Winter has arrived. Every year drivers are injured or killed due to driving/traveling in snowy weather conditions. Last year on a Virginia highway, hundreds of drivers were stranded due to a winter storm. Many were stranded in their cars for over 24 hours. In 2011 a similar incident occurred in Chicago when a blizzard stranded approximately 900 drivers along Lake Shore Drive overnight. Considering the severity of these winter conditions, our Safety Department complied a winter safety checklist. I’d like to share it with you to keep you and your loved ones safe when traveling this winter.
1. PREPARE YOUR VEHICLE FOR WINTER –
- Check the condition of your battery, cooling system, brakes, tires, belts, hoses, etc.
- Check your tire pressure regularly (every temperature change of 10 degrees or more can impact tire pressures).
- Install winter windshield wipers or be sure yours are in good shape.
- Keep windshield wiper fluid full.
- Always keep your fuel tank full or at least half full.
2. DRESS APPROPRIATELY AND PACK AN EMERGENCY BAG – The first line of defense starts before you leave home. Always pay attention to the weather report and be aware of upcoming weather conditions. You have no control over the forecast, but you have control over how you dress when you leave your home. As an office-worker you may decide to wear less layers, thinking you only have exposure to the weather while walking to and from your vehicle. This philosophy works until your car breaks down or you become stranded. If you don’t want to wear extra layers, you should pack an emergency bag. In the bag add additional warm clothes, gloves, scarf, hat, socks, along with a blanket or two to be kept in your vehicle. If you’re travelling with children or pets, make sure your emergency bag has additional items and blankets for them. Also consider keeping extra water and non-perishable snacks in your vehicle. If stranded the extra food and water will come in very handy.
3. NOTIFY AUTHORITIES – If you become stranded in your vehicle, the first thing you should do is notify authorities with your cell phone. Before the battery dies, pinpoint your location with the GPS/maps function. Tell authorities exactly where you are and who is with you. Provide relevant information such as how much fuel you have left and if you have food and water.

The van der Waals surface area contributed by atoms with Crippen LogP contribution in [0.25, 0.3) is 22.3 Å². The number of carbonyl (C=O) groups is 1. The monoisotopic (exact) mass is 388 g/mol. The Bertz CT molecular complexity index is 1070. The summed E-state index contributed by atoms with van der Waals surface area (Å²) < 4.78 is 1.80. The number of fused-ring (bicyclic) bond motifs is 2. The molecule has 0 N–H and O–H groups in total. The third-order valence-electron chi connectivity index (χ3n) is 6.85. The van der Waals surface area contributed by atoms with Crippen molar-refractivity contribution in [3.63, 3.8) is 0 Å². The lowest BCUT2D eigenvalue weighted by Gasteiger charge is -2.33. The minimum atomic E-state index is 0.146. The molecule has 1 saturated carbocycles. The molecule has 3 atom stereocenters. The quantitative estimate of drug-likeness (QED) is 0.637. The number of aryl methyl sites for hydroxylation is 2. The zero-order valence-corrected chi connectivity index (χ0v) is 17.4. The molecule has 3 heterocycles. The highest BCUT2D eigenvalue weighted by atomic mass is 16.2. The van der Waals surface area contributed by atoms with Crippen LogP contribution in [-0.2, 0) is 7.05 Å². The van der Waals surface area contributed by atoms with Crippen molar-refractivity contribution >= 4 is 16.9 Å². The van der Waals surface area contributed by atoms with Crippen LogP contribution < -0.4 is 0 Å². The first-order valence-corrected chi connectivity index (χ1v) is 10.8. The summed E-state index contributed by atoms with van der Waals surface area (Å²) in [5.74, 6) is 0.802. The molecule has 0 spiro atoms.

4. DO NOT ABANDON YOUR VEHICLE – If you are unable to move your vehicle, stay where you are. Your vehicle is good shelter. Unless you are absolutely sure there is a building nearby that you can safely get to stay in your vehicle until help arrives. Assuming your vehicle is stuck and not submerged in water or on fire.
5. MAKE SURE YOUR EXHAUST PIPE IS NOT BLOCKED BY SNOW OR DEBRIS. VERY IMPORTANT!!!! If you’ve taken shelter in your vehicle and are awaiting rescue during a snowstorm, you need to check several times, that your exhaust pipe isn’t blocked. A blocked exhaust pipe will allow carbon monoxide to buildup in your vehicle. Carbon monoxide is a colorless odorless gas. It displaces oxygen in the blood and deprives vital organs of oxygen. A build-up of carbon monoxide gas can/will kill you. If you have dual exhaust, you need to ensure that all exhaust pipes are clear of snow and debris. Check repeatedly until you are rescued.
6. STAY WARM – You can survive up to 30 days without food, and 3 days without water. However, you can only survive 3 hours without warmth. This is where extra layers of clothing and blankets are essential whenever you’re traveling in cold weather. Consider purchasing hand/body warmer packs to keep in your emergency kits.
7. STAY HYDRATED – Second only to warmth when stranded in cold weather is hydration. As mentioned earlier, you should have water in your vehicle. Ration it appropriately (based on how much water you have and how many people you have). If you run out of water, consider options like melting snow into drinkable water. Do not EAT snow, it will lower your body temperature quickly and increase the rate at which you could succumb to hypothermia. Put snow into a container and use body heat or sunlight to melt it and drink the resulting water once melted.
8. USE FUEL SPARINGLY – You want to run your engine to make sure your battery doesn’t die, and your fuel line doesn’t freeze. Be smart with how much fuel you have. If the sun is out, take advantage of its natural warmth and only run your engine at night.
9. MAKE YOURSELF VISIBLE – You’ll want to make sure that rescuers can easily see your vehicle when they arrive (if it’s not in an obvious location). Use a piece of colored fabric, honk your horn (only if your vehicle is running, to conserve battery life), or find other ways to alert onlookers and authorities that you are stuck and in need of help.
10. DRIVE APPROPRIATELY – We are always in a hurry. We live in a world with a lot going on while our lives are very busy. But driving in snow, sleet, ice or wet conditions requires us to monitor our driving more closely. Watch your speed and how much stopping distance you have between you and the vehicle in front of you. Know what to do if you start sliding. Use extra caution when driving uphill or downhill.
There is a lot of information here and it may seem like overkill but being prepared for driving in winter weather could someday save your life or the life of someone you love. Thank you, Don Ritt, for these valuable safety tips!
Wishing All a Happy Healthy New Year!
Stay Safe, Stay Strong!